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Martian blood oranges

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Kitchen Mysteries is a weekly exploration of oddities surrounding cooking and food. They could be recipes that fail when they shouldn’t, conflicting advice from different sources, or just plain weirdness. If it happens in a kitchen, and you’re not sure why, send a tweet to The Food Geek to find out what’s happening.

Megan asks via the feedback form on my web site:

I was baking cookies with blood orange juice on Saturday. When I added the juice (which was a brilliant red) to the butter/egg/sugar mixture and then added the flour the batter turned a blue/grey/green color. Any idea why? The cookies taste good but the visual appeal is terrible. I made an icing with the blood orange juice and it was a lovely pink color.

Hi, Megan,

I’ve been hoping someone would ask about this. A variation on this question got me started on the whole “researching food mysteries” kick. Besides, it’s just so strange!

Any fruit or vegetable with a deep red-to-purple tint, including blueberries, blood oranges, grapes, and red cabbage, contains a class of pigment molecules called anthocyanins. The anthocyanins are sensitive to alkaline pH, so anything that’s not acidic or neutral will cause them problems. The problems, specifically, are that they turn bright green.

In your case, I’m quite certain you used baking soda in your cookies, and you mentioned that you had some eggs as well. Eggs are a little alkaline and get moreso as they age, and baking soda is very alkaline. It makes a certain amount of sense that you’d use the baking soda, because you’re making an acidic dough, and baking soda will neutralize the acidity and provide lift. Generally not a bad thing, though not always necessary. An acidic dough won’t brown as easily as a neutral dough, but the flavor is appealing.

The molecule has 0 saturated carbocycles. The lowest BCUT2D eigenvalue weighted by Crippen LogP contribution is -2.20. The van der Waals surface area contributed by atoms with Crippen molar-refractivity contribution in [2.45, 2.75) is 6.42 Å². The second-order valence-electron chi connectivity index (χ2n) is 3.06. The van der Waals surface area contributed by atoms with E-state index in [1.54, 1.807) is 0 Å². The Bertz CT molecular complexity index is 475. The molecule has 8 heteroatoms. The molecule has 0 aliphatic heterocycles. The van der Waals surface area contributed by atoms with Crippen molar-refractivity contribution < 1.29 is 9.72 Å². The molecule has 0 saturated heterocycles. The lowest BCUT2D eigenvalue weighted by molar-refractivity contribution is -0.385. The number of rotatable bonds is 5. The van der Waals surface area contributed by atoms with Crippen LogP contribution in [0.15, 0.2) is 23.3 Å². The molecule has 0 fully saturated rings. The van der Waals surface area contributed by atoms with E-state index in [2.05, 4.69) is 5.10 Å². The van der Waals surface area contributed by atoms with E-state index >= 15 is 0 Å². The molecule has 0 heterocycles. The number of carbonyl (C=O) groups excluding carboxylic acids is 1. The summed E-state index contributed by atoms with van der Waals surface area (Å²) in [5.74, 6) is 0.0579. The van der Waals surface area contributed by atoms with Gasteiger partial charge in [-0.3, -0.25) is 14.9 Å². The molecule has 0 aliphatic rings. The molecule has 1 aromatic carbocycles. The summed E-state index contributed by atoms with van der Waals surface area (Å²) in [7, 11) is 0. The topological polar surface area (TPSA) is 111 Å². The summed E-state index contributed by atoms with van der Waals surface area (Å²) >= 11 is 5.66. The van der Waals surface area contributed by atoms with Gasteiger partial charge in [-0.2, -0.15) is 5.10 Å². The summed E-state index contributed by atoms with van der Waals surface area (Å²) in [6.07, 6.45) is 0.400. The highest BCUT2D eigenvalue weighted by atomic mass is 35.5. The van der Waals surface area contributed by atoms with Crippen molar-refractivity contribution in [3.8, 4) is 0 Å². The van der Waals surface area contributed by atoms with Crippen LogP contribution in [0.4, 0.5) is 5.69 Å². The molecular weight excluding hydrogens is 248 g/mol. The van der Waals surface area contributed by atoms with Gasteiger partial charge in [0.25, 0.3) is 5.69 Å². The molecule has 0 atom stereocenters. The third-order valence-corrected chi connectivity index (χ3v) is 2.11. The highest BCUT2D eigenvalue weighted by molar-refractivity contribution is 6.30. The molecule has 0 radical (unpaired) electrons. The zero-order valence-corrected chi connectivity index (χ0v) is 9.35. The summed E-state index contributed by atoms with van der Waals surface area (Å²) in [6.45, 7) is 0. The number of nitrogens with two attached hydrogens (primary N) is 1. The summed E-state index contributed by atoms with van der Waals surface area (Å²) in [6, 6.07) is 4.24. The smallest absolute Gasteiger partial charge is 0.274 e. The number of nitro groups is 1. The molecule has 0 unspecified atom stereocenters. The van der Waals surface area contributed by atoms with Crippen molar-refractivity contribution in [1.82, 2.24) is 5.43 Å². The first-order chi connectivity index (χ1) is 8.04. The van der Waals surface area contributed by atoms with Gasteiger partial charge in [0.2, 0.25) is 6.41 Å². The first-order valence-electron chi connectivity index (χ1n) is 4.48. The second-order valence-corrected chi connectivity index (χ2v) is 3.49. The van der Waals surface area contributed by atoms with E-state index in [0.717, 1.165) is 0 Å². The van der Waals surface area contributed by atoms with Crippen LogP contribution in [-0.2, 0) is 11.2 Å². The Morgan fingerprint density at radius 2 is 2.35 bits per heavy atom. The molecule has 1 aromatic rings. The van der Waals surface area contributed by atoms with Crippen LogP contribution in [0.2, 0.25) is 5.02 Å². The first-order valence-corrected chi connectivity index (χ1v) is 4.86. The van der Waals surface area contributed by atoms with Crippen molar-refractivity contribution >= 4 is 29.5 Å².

The reason your cookies weren’t uniformly green was probably because of the other pigments, especially in the orange juice, and possibly somewhat to do with the distribution of ingredients.

To solve your problem, all you have to do is either replace out your baking soda with baking powder (use 4 times the amount of baking powder as you would soda, so 2 tsp of baking powder if you’re using 1/2 tsp of baking soda). You should have enough acidity with the citrus to neutralize any eggs you have in there. If not, some more re-working might have to happen.

Another option is to use some other citrus in the cookies and keep the blood orange juice for the icing. Clearly orange juice would be a fine substitution option.

The first time I had been asked about this, it was when someone was making french toast, and the blueberries turned “frankenstein green.” That one was trickier, because there isn’t any baking soda in french toast. As I mentioned, eggs are somewhat alkaline, and there wasn’t much else to balance that except for the milk, so the most likely culprit were those eggs.

This is a great little trick for Halloween, for teaching some basics of chemistry to kids, or for finding creative ways to get house guests to leave just a little bit early. Go crazy, and have fun with it. It’s not so bad once you know what’s happening.



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  • itybtyctykty | 04/30/2009

    Ah, I bet that's why my favorite Cranberry Soft-sugar cookies have a green tinge in places. Though, they're made with sour cream, so I'd think that would be acidic enough for the whole thing. Thanks, though!

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